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Palestinians Waiting for Obama to Win

Israel is being criticized today in the world press for playing hardball with five of the 12 non-aligned nations that had hoped to gather in Ramallah to formally back the Palestinian Authority’s latest attempt to get the United Nations to back their bid for statehood. The delegations from Algeria, Bangladesh, Cuba, Indonesia and Malaysia who sought to enter the territories while sticking to their non-recognition of the Jewish state were not allowed in, effectively spiking the entire event. The collapse of what the PA had hoped would be a “Ramallah Declaration” was just the latest indication that the Palestinians’ latest UN bid might end as badly as their first try. However, the Palestinians are smart enough to know that placing your chips on the ability of a disorganized and powerless faction like the Non-Aligned Movement isn’t a good bet.

Far more significant than the posturing in Ramallah were the comments by aides of PA President Mahmoud Abbas that their UN campaign would be largely put on hold until after the U.S. presidential election. As the Times of Israel reports, Abbas is planning to soft pedal his UN effort until November because he understands that any talk about the Palestinians could hinder Obama’s re-election hopes. Though the PA has been dismayed by the president’s election year Jewish charm offensive that has seen their concerns pigeonholed in Washington, Abbas is clearly hoping for a better result once Obama is safely returned to office.

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Israel is being criticized today in the world press for playing hardball with five of the 12 non-aligned nations that had hoped to gather in Ramallah to formally back the Palestinian Authority’s latest attempt to get the United Nations to back their bid for statehood. The delegations from Algeria, Bangladesh, Cuba, Indonesia and Malaysia who sought to enter the territories while sticking to their non-recognition of the Jewish state were not allowed in, effectively spiking the entire event. The collapse of what the PA had hoped would be a “Ramallah Declaration” was just the latest indication that the Palestinians’ latest UN bid might end as badly as their first try. However, the Palestinians are smart enough to know that placing your chips on the ability of a disorganized and powerless faction like the Non-Aligned Movement isn’t a good bet.

Far more significant than the posturing in Ramallah were the comments by aides of PA President Mahmoud Abbas that their UN campaign would be largely put on hold until after the U.S. presidential election. As the Times of Israel reports, Abbas is planning to soft pedal his UN effort until November because he understands that any talk about the Palestinians could hinder Obama’s re-election hopes. Though the PA has been dismayed by the president’s election year Jewish charm offensive that has seen their concerns pigeonholed in Washington, Abbas is clearly hoping for a better result once Obama is safely returned to office.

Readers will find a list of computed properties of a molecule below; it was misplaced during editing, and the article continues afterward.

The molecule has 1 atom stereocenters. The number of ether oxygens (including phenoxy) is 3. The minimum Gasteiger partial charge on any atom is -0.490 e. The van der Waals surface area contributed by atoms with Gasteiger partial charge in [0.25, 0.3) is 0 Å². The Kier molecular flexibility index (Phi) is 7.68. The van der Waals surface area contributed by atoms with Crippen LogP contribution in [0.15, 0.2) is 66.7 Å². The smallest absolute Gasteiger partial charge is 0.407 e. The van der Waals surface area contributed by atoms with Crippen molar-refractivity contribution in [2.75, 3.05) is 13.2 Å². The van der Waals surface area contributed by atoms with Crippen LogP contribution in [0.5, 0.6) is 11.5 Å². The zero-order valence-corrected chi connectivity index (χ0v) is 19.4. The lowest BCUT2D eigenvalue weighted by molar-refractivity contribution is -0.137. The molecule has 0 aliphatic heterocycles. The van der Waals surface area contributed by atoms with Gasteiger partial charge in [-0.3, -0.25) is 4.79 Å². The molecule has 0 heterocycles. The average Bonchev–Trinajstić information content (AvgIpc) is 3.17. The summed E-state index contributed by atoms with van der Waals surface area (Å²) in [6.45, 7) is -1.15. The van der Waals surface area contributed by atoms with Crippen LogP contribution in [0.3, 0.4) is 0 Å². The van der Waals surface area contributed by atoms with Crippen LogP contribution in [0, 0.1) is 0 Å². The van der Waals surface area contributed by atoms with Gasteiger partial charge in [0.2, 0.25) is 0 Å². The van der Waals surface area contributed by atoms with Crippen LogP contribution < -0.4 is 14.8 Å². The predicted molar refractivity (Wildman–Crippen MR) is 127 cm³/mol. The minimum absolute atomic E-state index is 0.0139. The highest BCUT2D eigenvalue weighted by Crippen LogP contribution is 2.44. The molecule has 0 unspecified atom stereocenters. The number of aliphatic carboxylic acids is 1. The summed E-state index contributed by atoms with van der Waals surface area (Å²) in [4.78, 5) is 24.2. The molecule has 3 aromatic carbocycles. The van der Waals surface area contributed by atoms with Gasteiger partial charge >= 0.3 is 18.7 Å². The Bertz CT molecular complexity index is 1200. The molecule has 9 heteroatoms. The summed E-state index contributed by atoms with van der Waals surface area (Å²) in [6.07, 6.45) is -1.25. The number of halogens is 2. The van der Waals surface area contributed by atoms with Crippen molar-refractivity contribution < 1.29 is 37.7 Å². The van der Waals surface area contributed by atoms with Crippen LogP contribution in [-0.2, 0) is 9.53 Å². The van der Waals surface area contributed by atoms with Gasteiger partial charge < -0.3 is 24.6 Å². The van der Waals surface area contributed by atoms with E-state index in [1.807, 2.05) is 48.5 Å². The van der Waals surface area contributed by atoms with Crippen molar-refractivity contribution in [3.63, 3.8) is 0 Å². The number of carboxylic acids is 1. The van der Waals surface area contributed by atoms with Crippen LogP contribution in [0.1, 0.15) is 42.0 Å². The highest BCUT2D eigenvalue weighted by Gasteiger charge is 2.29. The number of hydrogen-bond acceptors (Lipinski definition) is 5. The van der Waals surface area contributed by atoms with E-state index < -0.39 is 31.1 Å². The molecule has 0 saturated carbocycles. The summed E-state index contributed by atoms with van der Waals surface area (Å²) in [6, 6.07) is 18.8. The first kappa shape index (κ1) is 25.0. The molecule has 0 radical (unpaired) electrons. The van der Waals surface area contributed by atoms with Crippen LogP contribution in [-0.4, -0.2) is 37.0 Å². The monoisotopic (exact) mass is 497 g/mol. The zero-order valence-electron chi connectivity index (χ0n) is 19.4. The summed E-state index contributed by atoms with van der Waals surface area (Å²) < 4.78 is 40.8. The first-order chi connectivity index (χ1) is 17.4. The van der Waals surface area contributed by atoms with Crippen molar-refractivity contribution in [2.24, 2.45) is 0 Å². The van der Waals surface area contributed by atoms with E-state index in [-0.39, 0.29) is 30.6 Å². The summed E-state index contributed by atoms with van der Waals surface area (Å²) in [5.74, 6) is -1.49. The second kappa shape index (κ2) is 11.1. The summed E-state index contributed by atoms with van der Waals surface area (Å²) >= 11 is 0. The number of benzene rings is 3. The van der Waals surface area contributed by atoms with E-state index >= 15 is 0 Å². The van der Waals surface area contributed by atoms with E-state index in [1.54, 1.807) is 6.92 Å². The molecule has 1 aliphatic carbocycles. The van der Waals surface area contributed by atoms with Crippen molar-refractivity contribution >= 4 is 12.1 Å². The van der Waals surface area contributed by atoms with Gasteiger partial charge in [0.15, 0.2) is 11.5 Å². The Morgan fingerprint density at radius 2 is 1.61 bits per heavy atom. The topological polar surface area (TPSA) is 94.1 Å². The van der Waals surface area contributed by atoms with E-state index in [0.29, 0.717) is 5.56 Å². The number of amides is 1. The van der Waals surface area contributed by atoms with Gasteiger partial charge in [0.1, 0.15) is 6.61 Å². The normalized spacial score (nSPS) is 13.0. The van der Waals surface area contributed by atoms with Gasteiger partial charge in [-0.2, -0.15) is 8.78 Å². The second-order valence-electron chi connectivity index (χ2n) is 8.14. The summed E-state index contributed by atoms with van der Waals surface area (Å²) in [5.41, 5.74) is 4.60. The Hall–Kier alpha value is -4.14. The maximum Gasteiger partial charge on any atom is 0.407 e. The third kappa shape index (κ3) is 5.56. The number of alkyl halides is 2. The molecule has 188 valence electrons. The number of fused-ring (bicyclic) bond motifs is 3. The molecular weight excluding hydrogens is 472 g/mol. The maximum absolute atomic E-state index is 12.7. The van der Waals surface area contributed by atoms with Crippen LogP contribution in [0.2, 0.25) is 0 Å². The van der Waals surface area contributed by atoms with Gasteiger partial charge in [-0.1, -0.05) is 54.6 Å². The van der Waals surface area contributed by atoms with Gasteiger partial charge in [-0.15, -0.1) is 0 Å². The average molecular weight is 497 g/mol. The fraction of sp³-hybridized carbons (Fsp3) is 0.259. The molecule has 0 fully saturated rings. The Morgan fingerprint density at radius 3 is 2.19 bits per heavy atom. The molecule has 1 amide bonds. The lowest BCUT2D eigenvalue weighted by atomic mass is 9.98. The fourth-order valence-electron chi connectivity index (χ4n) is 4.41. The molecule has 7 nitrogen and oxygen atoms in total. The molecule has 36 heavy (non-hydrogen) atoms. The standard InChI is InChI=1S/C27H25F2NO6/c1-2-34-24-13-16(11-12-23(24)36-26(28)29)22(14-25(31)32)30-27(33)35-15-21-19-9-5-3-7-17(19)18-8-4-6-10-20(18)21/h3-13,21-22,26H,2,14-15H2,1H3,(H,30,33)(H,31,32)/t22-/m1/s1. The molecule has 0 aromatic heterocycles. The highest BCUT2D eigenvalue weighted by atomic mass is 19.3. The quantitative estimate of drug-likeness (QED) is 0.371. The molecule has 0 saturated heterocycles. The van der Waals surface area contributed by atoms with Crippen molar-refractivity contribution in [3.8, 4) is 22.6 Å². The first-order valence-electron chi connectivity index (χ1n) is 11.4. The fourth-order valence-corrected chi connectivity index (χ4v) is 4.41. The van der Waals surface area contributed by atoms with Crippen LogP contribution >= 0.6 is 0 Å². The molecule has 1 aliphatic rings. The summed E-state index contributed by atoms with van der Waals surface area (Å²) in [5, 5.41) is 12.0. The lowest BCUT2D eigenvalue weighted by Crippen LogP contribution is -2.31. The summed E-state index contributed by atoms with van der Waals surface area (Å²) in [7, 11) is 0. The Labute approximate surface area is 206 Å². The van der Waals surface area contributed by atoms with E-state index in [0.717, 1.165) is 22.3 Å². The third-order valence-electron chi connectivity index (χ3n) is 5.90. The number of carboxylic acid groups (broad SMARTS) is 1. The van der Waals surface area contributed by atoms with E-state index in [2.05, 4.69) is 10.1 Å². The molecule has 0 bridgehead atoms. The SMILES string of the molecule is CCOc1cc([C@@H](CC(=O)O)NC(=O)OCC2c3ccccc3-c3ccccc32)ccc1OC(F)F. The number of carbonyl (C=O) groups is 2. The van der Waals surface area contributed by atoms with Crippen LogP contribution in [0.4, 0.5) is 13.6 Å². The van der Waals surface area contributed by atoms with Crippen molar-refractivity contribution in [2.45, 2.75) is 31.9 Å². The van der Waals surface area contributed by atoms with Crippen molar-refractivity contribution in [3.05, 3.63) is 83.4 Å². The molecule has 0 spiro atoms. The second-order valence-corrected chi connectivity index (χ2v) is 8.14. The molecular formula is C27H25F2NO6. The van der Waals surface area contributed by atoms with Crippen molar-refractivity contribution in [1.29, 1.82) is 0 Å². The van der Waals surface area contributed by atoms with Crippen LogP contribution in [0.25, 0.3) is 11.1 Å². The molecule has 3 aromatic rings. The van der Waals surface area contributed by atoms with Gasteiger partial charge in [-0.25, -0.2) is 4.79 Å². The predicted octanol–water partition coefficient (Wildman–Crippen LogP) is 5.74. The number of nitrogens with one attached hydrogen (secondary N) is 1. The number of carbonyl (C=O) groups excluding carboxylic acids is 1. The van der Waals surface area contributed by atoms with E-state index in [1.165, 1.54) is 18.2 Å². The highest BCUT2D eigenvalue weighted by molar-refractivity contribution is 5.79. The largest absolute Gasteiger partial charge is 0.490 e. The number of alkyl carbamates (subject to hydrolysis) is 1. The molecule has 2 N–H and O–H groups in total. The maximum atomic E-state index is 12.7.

Abbas had hoped the meeting of the Non-Aligned Movement’s Palestine Committee in Ramallah would give him a boost, but the collapse of the publicity stunt is yet another setback for his diplomatic offensive. Israel will be accused of playing the bully in this incident, and the Palestinians may think it will serve their cause, but the spectacle of nations that don’t recognize Israel’s existence seeking entry via Israeli crossings is not likely to harm the Jewish state.

If anything, the contretemps is a reminder that what the PA is trying to execute is an end run around the peace process. They want independence and Israel’s withdrawal from disputed territory but are not willing to negotiate about it and instead are simply demanding the UN hand it to them on a silver platter. Last summer, the world press was abuzz with predictions of a “diplomatic tsunami” which would swamp Israel as the Palestinians were acclaimed at the UN. But the tsunami was barely a light sprinkle as the world yawned and refused to back their play. Though it is still possible that with the help of the Non-Aligned nations they can upgrade their membership privileges via a UN General Assembly resolution, such a step would entail considerable risks for the PA, including the loss of U.S. funding as well as Israeli financial retaliation.

As for their cherished hopes that a second Obama administration would do their bidding, that is exactly the sort of rumbling that scares Democrats who fear Jewish voters will remember the three years of administration pressure on Israel rather than the last few months of friendship. But even though the Palestinians have good reason to think that a Romney administration would be far less willing to tilt the diplomatic playing field in their direction as Obama has done, they need to remember why they’ve accomplished nothing in the past four years.

Even though Obama has been the least friendly president to Israel in at least a generation, the Palestinians got nothing out of it. President Obama picked fights with Israel over settlements, the 1967 lines and the status of Jerusalem, but the Palestinians still struck out because they foolishly thought Obama would do all their dirty work for them and still refused to negotiate.

Israelis may worry about what Obama’s re-election will mean for them, as they know it is a certainty that the charm offensive will end the day after the election. But they can take comfort in the fact that it isn’t likely that Mahmoud Abbas will get any braver or smarter in the next four years. Even with a friend in the White House, the Palestinians will gain no territory or a state so long as they are unwilling to negotiate. Nor can they hope to achieve those goals unless they are prepared to recognize the legitimacy of a Jewish state no matter where its borders are drawn. Because that is still a virtual impossibility, their faith in Obama or the ability of any American politician to help them is clearly misplaced.